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What is the doctrine of equivalents?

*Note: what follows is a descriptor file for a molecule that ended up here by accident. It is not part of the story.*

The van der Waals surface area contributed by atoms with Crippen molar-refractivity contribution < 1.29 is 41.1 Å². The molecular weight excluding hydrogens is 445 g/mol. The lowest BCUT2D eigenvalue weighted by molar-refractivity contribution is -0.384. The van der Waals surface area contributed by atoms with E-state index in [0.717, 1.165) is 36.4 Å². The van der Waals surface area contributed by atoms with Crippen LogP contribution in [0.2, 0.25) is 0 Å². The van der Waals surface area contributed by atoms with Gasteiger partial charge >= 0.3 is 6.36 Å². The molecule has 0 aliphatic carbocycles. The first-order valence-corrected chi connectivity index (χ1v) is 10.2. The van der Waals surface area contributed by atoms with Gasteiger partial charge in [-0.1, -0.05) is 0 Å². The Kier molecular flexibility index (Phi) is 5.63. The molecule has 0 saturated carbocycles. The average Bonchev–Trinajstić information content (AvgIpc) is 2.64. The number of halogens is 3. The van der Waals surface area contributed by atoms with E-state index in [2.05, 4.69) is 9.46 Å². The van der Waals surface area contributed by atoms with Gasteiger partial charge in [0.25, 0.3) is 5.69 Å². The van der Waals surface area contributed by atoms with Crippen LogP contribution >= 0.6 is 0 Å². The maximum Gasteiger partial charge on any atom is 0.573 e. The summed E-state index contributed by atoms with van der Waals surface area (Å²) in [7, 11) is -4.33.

The doctrine of equivalents relates to the issue of whether some product infringes a patent. For a product to be infringing, it must contain every element of at least one of the patent’s claims. However, the doctrine of equivalents slightly broadens this requirement by stating that a patent can be infringed, even if every element of the claim is not present in the invention, if the invention does the same thing as the patented invention in substantially the same way (thus, the infringing product and the patented invention are equivalent). The purpose of this doctrine is to ensure that someone does not try to avoid patent infringement by making an insignificant alteration to the patented product. However, a substantial change to the product may be enough to avoid application of the doctrine of equivalents.